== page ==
Benjamin Franklin Apologizes for One of the Most Popular Phrases in the Declaration of Independence

Flag-the-Disassociated-DepressedNEW YORK CITY NY (DDP) — American Founding Father Benjamin Franklin – who recently traveled through time when a fifth-grader accidentally circumvented nature – made his first appearance nationally televised appearance yesterday.

Franklin appeared on Fox & Friends yesterday during its second hour and answered questions regarding what the Founding Fathers’ vision for the nation had been, as well as Franklin’s perception of the vision’s fulfillment.

At times, the Founder became visibly agitated by some of the questions, and occasionally shouted expletives that had to be deleted. The most explosive moment occurred when he was asked if the Constitution the Founders had left us had been properly obeyed throughout the generations.

The statesman responded by staring blankly at the news personalities for several seconds before suddenly kicking the small z-shaped “coffee” table with such force that it was propelled off-stage.

He then jumped upon a couch and shouted, “”The Constitution is not an instrument for the government to restrain the people, it is an instrument for the people to restrain the government — lest it come to dominate our lives and interests!”

As the started news personalities watched, Franklin began to rent his hair as he continued shouting, ““When the American Spirit was in its youth, the language of America was different; Liberty, sir, was then the primary object!”

After an abrupt commercial break, Fox & Friends returned. Although Franklin still appeared rather red-faced, he was otherwise sitting calmly.

The statesman’s most controversial quote occurred when asked if there was any part of early American history he wished he could change.

Hanging his head, he replied, “Kind friend, there is indeed; that being, the phrase mine good friend Jefferson did write as the pursuit of Happiness in the wonderful Declaration of Independence.

“I fear that we did leave the generations to believe that happiness is attainable by straining to directly grab hold of it. Rather, it exists only as a by-product of pursuing other worthy goals: excellence in one’s work which then earns one recognition or monetary gain, achieving beauty in a garden where once only weeds and dirt did exist, or bringing an airy, winsome melody from the wood and ivory that is a piano. All are fine examples of worthy activities from which happiness may result as a by-product.”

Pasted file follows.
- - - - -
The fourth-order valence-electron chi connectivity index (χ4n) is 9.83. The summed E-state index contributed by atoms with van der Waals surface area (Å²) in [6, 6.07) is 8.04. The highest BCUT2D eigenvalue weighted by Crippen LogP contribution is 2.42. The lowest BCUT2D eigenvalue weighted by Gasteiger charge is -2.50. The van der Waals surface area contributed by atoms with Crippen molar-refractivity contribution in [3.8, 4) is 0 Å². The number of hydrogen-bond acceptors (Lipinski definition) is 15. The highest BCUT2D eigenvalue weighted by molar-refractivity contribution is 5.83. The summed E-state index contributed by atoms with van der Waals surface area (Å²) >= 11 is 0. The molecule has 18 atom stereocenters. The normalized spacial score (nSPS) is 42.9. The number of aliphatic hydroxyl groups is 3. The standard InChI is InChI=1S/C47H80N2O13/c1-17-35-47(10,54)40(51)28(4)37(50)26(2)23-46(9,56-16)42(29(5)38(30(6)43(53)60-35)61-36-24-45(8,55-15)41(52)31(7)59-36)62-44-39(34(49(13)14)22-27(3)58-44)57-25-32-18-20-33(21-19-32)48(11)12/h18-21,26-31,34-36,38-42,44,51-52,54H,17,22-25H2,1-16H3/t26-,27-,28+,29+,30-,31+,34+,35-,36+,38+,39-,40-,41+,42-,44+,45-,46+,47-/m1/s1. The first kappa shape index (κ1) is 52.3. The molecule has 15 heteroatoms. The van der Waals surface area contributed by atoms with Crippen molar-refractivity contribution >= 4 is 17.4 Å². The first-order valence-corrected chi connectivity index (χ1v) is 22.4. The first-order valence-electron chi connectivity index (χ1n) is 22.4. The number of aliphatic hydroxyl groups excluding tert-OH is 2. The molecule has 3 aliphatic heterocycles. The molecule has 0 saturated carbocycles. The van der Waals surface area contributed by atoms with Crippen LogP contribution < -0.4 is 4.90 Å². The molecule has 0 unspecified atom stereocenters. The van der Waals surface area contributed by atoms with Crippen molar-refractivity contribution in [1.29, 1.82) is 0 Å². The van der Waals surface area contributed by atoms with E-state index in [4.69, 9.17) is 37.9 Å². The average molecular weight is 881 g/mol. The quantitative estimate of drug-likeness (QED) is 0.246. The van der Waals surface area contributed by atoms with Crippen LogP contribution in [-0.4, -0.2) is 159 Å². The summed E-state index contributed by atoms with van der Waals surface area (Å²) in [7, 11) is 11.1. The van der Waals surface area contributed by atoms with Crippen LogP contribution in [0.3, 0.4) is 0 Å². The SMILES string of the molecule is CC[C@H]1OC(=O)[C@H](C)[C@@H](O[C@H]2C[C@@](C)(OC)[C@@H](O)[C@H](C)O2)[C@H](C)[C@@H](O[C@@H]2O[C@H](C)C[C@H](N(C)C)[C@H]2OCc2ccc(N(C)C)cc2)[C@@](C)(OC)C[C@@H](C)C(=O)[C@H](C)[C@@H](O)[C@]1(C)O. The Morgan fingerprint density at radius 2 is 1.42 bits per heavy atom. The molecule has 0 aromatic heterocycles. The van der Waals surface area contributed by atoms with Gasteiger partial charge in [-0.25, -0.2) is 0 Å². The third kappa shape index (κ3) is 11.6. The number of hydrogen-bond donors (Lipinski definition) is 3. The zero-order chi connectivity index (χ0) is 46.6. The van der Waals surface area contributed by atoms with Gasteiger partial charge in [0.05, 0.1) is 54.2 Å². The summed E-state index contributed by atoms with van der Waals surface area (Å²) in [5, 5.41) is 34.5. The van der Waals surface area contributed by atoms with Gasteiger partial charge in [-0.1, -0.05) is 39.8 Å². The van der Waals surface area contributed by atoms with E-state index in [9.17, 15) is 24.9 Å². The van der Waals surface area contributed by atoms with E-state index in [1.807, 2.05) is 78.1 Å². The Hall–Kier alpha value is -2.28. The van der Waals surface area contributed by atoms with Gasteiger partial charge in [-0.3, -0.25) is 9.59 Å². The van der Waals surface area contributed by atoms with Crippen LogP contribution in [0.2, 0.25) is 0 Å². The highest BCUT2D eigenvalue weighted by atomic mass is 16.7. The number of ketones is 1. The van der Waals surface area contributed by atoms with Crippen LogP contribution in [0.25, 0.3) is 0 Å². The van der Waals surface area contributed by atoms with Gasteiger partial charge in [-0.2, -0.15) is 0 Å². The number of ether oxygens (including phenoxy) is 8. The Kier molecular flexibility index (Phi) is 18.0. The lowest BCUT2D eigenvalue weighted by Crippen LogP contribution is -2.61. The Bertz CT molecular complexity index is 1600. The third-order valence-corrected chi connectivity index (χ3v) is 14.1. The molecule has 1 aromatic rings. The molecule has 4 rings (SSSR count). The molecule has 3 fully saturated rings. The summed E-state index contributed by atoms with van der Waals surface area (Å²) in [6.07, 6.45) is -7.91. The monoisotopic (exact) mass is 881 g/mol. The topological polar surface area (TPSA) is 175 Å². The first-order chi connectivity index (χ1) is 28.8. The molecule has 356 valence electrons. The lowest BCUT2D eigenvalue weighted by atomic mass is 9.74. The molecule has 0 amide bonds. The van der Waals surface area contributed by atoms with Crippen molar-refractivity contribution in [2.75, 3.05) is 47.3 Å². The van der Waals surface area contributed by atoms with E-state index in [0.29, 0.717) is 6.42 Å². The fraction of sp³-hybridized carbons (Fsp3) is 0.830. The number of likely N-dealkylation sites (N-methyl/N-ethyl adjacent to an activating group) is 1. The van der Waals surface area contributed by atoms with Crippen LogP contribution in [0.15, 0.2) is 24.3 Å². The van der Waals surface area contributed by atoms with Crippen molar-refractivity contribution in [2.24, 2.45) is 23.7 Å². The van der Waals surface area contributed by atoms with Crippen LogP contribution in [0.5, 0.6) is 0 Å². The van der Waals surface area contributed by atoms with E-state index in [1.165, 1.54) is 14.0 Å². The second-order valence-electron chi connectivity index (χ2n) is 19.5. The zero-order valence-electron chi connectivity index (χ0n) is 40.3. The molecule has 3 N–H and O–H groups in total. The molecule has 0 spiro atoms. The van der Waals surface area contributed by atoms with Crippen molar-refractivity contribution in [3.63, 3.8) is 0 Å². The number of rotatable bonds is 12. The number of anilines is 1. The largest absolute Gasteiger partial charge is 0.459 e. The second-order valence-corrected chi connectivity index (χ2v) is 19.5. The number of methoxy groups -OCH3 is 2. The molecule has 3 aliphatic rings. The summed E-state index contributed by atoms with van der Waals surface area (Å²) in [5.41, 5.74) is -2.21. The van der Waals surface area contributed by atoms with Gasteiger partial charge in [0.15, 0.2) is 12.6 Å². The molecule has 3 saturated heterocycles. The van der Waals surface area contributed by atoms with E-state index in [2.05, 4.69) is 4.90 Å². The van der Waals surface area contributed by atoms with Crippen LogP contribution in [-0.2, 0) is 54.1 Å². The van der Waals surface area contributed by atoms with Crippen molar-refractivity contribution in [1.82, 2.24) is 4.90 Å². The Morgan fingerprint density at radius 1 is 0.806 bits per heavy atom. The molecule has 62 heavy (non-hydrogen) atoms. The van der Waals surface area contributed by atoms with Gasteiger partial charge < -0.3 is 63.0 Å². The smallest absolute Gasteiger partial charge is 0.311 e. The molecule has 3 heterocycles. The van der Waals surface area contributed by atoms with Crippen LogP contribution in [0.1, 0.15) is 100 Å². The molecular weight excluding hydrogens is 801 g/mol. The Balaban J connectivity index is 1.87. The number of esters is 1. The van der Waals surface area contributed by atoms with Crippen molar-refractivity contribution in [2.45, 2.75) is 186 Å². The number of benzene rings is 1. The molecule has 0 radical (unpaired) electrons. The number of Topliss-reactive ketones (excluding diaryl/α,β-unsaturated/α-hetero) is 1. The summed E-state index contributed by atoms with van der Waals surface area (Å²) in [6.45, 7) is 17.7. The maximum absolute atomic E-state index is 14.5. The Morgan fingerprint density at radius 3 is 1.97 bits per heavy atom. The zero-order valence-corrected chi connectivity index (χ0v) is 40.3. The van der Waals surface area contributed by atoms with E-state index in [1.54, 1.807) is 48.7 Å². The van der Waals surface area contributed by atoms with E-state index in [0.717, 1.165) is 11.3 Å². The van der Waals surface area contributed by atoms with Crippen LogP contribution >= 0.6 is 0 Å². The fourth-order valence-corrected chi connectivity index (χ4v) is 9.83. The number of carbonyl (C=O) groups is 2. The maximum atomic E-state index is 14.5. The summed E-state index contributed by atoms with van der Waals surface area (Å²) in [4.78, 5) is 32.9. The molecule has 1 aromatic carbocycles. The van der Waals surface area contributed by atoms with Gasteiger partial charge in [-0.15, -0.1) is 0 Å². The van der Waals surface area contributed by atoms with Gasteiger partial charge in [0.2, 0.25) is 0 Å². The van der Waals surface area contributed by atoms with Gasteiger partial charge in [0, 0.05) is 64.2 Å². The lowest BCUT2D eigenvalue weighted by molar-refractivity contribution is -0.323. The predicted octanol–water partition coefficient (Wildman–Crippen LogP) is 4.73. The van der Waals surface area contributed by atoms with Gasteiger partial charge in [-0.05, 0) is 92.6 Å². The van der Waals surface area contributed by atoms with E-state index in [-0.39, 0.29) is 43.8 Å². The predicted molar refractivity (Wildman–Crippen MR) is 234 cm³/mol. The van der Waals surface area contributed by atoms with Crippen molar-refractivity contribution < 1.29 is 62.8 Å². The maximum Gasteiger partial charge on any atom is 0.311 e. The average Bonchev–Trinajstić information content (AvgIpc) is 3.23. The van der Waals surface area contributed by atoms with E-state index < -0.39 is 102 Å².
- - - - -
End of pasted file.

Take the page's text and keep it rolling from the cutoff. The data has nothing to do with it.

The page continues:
Shaking his head, Franklin then added, “I fear that the pursuit of Happiness phraseology mayhap been better written as the unalienable right to pursue one’s goals or purpose in liberty and in peace. It does seem that the most abhorrent misinterpretation of the phraseology – the right of a mother to end an unborn child’s birth in pursuit of her own happiness being the most prominent example that does spring to mine memory – may have been avoided had we but foreseen the ever softening generations to come.”

When Franklin was then asked if he thought the current generation of Americans would attempt to return to the original laws of the land if a Founding Father reappeared and asked them to, he replied, “It is natural to man to indulge in the illusions of hope.”

He then shook his head again before concluding, “I cannot see that this generation would listen even if mine most admirable friend George Washington did return to plead with them in person. They are apt to shut their eyes against a painful truth, and listen to the song of that siren till she transforms us into beasts.”

The blogosphere has erupted in the wake of Franklin’s comments.

© Amber Ferguson

Most of Franklin’s comments were actually said by Patrick Henry. I changed them slightly so they would better fit this fictional post.

This blog is solely a product of the author’s imagination. It is a spoof. It is fiction. It did not happen and is meant for entertainment purposes only. Please see the It’s a Spoof Page for more information.

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